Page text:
March 1975 I landed in Bangkok as Peace Corps/Thailand's only Audio/Visual technology volunteer. I was already a qualified radio/TV production person, ran camera, audio and video controllers, did videotape editing, and had taught B&W darkroom classes. I also had worked on small newspapers and knew most of the printing process for those.
We were sent north for 3 months of intensive language and cultural training, but since I did not need ESL teacher training like the rest of the group, I was sent to my work site a few weeks early.
That site was IPST, the Institute for the Promotion of Teaching Science and Technology. It was behind the planetarium, and is still there.
My job was supposed to be running camera and editing videotape, but it had taken Peace Corps 18 months to get me there, and by that time the institute had found competent Thais to fill that role. The only other project they had for me was to solve a problem with photos. One of the things they were doing was taking American science and math textbooks, translating them into Thai, and replacing the American photos with Thai photos. But when they tried to do that, the photos came out solid black. They figured it was some complex secret thing they needed to do, and I would need a few weeks or months to fix the problem. Long story short, it was something very simple, and I showed them how to fix it in about 3 minutes.
So now I had no work to do. They found one thing which was fun - the textbooks had movies to go with them, and my Thai was pretty good, so was my technical English, so they had me watch the Thai language dubs of the movies, and follow the English script, so I could let them know when they chose the wrong translation. I can only remember a handful of mistakes, mostly in the chemistry films. One good thing for me is I learned high school physics - in Thai - a class I had not taken at home.
But for most of the year I killed time in the library, reading organic chemistry textbooks. After work my spare time was divided between doing tech and acting with the local English language community theater, and hanging out in the girlie bars, flirting.
At IPST, the woman in charge of procurement was a retired Peace Corps volunteer from the first group, who had married a Thai man who was in the legislature. She was one of those people who knew everything that was going on, and when she found out that I was being wasted, she had her husband write an Official Letter to Peace Corps saying my job was being outsourced to the university, and they should find me another assignment.
I had been working with the World Health Organization and the UN Food and Agriculture Organization in some of the IPST doings, and expected to be sent to one or the other in Bangkok. IPST let me loose before Peace Corps had another place for me, so the country director had me travel all over the country, taking pictures and talking with volunteers, which resulted in a slide/tape show with Thai music in the backgound, which was supposed to be sent to the US to use at orientation. It was very well received when I played it for the volunteers & staff, but apparently that was the only time it was used.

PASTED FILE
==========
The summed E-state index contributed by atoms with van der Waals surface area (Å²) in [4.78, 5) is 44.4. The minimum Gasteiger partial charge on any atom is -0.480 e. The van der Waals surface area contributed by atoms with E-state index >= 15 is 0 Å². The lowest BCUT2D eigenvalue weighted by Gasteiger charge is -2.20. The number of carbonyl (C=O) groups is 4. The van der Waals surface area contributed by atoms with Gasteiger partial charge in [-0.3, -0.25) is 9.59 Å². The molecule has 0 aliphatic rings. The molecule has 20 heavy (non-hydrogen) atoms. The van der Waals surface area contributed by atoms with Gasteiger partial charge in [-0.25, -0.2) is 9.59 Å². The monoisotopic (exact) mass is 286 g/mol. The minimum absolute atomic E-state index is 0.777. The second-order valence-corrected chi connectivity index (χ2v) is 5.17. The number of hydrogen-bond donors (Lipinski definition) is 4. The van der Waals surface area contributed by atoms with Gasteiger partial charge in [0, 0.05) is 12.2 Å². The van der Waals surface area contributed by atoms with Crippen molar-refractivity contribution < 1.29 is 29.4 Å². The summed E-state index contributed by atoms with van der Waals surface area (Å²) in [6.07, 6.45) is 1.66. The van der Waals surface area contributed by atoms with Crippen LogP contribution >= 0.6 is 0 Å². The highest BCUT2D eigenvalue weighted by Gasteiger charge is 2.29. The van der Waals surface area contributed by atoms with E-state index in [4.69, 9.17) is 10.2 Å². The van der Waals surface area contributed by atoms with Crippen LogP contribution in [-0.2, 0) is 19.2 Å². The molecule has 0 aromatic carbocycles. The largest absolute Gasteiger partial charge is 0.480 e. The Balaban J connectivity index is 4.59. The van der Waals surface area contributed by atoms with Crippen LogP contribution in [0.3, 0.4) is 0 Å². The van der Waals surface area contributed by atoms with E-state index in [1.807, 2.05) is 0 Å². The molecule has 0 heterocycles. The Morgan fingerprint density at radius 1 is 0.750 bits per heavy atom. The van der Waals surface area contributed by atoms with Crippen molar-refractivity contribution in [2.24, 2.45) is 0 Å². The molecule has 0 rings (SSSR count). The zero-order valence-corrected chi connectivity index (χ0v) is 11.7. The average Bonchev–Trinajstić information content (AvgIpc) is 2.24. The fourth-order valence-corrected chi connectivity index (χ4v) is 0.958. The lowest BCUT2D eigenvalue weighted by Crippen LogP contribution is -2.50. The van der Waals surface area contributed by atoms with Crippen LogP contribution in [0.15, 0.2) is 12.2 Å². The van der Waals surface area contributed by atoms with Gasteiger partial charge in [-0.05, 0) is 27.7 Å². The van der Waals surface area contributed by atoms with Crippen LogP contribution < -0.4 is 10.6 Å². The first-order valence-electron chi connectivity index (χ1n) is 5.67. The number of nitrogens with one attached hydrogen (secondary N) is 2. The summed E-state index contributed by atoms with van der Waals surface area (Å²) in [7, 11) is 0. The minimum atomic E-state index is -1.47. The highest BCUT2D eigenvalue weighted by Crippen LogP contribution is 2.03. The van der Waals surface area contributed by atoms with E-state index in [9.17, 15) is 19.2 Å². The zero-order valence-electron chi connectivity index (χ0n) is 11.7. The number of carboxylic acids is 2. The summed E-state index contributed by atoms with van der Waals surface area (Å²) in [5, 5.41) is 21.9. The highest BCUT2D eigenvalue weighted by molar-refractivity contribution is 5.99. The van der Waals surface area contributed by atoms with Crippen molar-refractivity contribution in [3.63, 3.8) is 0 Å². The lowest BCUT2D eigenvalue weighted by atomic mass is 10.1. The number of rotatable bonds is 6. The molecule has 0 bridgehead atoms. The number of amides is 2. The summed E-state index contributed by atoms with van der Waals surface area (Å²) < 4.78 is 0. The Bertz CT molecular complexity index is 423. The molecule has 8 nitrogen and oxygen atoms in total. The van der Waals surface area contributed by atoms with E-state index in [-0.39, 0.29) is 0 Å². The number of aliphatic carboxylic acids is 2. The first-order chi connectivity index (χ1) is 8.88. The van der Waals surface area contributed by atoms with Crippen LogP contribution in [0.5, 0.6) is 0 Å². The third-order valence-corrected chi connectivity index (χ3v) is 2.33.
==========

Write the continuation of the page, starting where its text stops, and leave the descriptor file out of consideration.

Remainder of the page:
When I was done with that project, much to my horror they sent me to the south, to the Rubber Research Center, a large campus a few miles outside of Haad Yai. Haad Yai is the place where the train from Malaysia and Singapore enters Thailand.
My job was to teach a group of very talented artists, who were agriculture agents, how to use a camera, develop film, print photos and do photo silk screening. We never got the equipment to do the latter. I did all the classes in Thai. My boss was the only one in the group who spoke any English.
My favorite part of the job was going out to the research station in Phuket once a month to take photos of rows of trees and other plants to show some of the diseases they could get, and how to treat them. These photos were worked into slide shows which we played at provincial fairs.
The project I am proudest of is my photos which showed rubber farmers how to grow cash crops like pineapple and chili peppers in between rows of newly-planted rubber trees. There was a type of tree developed in Malaysia which produced 10x the amount of rubber, and the Thai government was encouraging all the plantations to pull out their old trees and plant these new ones. But it takes a tree 7 years to start producing rubber, so the plan was to divide the plantation into 8 sections, pull up 1/8 each year and plant new trees, and grow other crops in the aisles between the trees. By year 7, the first 1/8 would produce more rubber than the whole plantation had produced before. By year 15, production would be 10x what it had been before. When I visited in 1985 and again 2 years ago, I saw this intercropping plan in use all over the place.
I lived in a room in what had once been the RRC director's mansion, which I had to myself for a few months, but then they made the other half into a dorm for the rubber tappers.
My only extra-curricular activities were minor. I taught a class once a week on English slang, and was taught Thai slang in return. Once in a while I would take pictures for another volunteer in town who was teaching physical therapy. And I tested most of the massage parlors in town. Every night I either rode my bicycle or took a bus into town and ate at the open air night market.
When my 2 years was up, Peace Corps in DC lost my final paperwork, and I was stuck in Haad Yai with no income or housing for about 3 months. The physical therapist and one of the English teacher volunteers found me apartments to sit, but the local American consulate refused to help me at all. The US Consul himself told me there was nothing he could do...
Finally got the paperwork, which let me buy my plane ticket and get to Singapore to buy camera gear. And that's a whole 'nother story.